Clarkson says a few years back, doctors in Canada developed a method for carpal tunnel release surgery that avoided using a tourniquet—sidestepping the need for a hospital operating room, costly procedures, patient fasting, and anesthesia requirements, and a post-procedure driver for the patient. But time and again, Clarkson’s patients rejected the idea of being awake during the surgery, preferring to be put to sleep instead.

“The patients were saying ‘just put me out, doc; I don’t want to know anything about it.’ We were still putting them through these incredibly expensive, time-consuming, sterile procedures in major hospital settings.”

In 2016, Clarkson was watching his children play at home with a VR system when he realized a potential solution right in front of him.

“I had an immediate sense of ‘this is exactly what my patients need,'” says Clarkson, who had been looking for ways to keep his patients awake and distracted during the surgery. “I could tell them, ‘I won’t put you out, but I can put you somewhere else.'”

After that initial “aha!” moment, Clarkson went on to study the effect of patients using VR and published a trial. He was later approached by others interested in the development of this technology and, together, they started the company Wide Awake VR to adapt its use for surgical needs.

“VR transformed the experience of the patient,” he says. “They no longer had to starve from midnight, and they could drive the same day—have surgery and go home just like you do with the dentist.”

Carpal tunnel is a narrow passageway of bones and ligaments at the base of the palm, including the media nerve, which runs from the forearm into the palm. When this middle nerve becomes squeezed at the wrist, it leads to sensation of “pin and needles,” pain, and tingling.

If left untreated, carpal tunnel syndrome can cause atrophy of the nerves. Often, the condition is treated by resting and immobilizing the hand, pain medication, and by treating underlying conditions, but in the most extreme cases surgery is needed.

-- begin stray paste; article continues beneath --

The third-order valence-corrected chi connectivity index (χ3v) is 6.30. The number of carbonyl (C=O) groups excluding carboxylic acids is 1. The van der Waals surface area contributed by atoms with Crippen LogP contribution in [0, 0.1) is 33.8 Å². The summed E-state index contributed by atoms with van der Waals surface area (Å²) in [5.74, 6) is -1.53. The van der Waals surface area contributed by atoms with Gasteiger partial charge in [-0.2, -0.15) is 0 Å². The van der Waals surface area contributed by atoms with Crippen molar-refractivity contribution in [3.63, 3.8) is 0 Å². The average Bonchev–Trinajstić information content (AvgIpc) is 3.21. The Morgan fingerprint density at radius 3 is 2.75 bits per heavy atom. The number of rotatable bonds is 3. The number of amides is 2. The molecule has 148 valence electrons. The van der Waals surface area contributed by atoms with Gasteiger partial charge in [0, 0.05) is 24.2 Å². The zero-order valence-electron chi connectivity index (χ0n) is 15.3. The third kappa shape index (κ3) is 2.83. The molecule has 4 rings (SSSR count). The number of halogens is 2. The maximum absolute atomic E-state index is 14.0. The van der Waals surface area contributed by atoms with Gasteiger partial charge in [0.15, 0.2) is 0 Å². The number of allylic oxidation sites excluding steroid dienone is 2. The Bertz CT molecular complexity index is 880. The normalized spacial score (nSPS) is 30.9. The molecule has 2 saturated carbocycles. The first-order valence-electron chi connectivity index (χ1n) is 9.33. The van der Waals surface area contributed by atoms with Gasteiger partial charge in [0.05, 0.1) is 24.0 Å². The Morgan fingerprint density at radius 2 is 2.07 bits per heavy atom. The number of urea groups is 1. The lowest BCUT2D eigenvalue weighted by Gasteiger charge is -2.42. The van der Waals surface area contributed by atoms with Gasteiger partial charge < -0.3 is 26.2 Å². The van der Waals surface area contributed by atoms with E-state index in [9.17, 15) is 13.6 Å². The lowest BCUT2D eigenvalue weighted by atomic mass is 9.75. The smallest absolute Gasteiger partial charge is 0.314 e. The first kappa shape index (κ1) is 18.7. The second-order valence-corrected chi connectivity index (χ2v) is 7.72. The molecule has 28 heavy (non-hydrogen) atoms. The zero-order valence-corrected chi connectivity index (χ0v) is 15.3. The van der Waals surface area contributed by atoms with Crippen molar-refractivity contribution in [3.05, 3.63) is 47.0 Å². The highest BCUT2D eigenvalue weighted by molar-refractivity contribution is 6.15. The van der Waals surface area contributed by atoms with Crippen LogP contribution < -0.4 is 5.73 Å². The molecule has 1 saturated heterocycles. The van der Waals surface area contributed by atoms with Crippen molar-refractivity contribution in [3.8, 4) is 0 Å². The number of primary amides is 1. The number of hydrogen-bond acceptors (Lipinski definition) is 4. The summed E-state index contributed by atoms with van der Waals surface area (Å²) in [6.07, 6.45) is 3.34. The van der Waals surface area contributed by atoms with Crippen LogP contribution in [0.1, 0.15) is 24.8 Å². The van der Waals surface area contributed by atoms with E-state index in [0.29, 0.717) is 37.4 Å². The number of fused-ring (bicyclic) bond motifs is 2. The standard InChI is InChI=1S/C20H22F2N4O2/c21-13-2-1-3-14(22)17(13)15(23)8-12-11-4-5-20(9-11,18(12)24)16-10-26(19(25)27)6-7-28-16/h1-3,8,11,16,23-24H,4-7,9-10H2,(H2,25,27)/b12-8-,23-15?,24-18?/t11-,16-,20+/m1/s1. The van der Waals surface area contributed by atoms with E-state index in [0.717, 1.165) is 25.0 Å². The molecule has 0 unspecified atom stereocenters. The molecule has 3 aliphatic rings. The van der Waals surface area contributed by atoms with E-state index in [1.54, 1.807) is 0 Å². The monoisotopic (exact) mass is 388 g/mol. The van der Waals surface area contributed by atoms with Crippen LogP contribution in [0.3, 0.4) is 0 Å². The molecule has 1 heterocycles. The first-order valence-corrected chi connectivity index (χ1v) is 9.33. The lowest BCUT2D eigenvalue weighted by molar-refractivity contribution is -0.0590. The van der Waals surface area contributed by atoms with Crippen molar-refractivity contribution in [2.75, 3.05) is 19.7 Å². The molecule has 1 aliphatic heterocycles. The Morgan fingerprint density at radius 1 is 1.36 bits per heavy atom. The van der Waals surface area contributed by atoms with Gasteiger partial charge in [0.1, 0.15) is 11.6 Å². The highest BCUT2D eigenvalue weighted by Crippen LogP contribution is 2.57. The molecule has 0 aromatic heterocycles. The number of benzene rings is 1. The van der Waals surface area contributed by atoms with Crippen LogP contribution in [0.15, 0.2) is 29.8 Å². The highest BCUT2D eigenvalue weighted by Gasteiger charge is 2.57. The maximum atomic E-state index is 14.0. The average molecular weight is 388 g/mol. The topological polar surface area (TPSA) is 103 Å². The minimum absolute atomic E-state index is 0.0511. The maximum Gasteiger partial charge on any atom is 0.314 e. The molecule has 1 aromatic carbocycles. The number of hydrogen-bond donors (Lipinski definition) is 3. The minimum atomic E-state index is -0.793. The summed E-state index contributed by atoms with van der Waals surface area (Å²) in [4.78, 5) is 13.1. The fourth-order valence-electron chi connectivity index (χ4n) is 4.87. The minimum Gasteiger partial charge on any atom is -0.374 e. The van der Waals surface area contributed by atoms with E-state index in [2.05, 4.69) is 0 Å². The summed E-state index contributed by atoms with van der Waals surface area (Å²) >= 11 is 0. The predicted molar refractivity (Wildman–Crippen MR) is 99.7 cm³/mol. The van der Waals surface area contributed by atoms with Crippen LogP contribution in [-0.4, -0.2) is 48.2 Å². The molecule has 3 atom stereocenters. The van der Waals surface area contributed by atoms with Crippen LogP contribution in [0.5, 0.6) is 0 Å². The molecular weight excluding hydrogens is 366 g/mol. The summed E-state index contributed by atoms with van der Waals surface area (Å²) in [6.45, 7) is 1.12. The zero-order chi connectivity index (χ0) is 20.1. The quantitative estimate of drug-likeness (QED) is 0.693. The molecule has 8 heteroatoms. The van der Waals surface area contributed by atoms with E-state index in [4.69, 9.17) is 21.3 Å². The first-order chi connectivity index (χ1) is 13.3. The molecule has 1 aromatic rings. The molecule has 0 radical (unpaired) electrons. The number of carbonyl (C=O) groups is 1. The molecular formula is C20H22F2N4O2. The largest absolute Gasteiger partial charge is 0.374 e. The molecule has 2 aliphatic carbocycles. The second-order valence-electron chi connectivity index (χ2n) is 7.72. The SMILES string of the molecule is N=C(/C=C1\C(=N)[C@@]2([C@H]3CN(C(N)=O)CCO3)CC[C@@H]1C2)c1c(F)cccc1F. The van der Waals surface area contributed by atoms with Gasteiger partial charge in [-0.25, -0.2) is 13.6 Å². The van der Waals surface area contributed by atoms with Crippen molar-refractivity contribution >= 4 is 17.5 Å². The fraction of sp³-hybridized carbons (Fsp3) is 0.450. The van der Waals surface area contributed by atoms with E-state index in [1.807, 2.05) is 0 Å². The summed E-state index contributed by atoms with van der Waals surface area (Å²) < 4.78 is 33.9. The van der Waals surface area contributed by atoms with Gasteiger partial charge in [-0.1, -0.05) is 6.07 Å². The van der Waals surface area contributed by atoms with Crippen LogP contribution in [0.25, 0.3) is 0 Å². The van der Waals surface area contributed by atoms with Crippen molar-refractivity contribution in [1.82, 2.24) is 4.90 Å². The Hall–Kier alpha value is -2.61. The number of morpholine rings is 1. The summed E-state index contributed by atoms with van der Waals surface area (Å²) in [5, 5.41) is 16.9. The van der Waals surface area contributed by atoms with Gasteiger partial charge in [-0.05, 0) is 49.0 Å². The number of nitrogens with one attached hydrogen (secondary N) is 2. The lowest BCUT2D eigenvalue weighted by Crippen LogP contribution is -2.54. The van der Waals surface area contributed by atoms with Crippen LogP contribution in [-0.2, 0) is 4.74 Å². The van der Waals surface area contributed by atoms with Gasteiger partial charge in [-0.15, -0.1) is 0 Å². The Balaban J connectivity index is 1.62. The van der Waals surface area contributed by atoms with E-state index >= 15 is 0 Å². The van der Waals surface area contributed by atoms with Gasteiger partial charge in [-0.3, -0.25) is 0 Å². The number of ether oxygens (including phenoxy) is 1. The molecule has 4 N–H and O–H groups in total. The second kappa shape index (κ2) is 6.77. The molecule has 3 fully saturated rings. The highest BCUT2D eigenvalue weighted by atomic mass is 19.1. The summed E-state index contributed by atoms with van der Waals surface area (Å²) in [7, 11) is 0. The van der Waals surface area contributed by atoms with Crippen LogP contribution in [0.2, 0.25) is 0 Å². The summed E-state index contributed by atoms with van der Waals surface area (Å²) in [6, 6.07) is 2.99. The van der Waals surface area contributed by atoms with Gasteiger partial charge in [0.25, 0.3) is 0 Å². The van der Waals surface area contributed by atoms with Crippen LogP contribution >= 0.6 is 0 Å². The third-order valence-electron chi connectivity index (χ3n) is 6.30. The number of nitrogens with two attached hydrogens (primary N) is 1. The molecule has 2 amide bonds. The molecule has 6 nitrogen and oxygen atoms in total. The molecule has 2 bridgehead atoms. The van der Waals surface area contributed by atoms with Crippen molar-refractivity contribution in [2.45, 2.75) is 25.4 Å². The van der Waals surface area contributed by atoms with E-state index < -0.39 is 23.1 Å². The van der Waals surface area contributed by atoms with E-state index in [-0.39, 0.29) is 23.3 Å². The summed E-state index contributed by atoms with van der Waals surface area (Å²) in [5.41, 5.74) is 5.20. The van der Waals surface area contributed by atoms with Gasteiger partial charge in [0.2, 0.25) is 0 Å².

Back in East Lansing and as Clarkson and a nurse prepared for the procedure, Klunzinger donned the VR goggles and started watching a tour of the International Space Station. However, Klunzinger still seemed uncomfortable, turning his head to follow movement in the space station and stretching his left hand to relieve the pain.

“Would you like me to take you to East Africa instead? You don’t strike me as a NASA guy,” Clarkson says, indicating to the nurse to change the VR experience on a nearby iPad. “Is that better?” Clarkson asks as the iPad lights up, showing the vibrant colors of a rainbow that now shines over the waterfall.

With the VR goggles, Klunzinger sees the same video and smiles, finally calming down.

“It’s not the Masters, but it will do,” he says as Clarkson makes an incision about an inch long near the base of the palm to begin the procedure.

A few stitches later, Klunzinger is ready to leave. In two weeks, he will return for a checkup, and if things don’t work out the way he hopes, he’ll have to undergo surgery on his right hand next.

If that’s the case, he says he will choose the VR experience again.

“It really was something else,” he adds, gathering his personal items and getting ready to drive himself home.

The research appears in the journal Plastic and Reconstructive Surgery.

Source: Michigan State University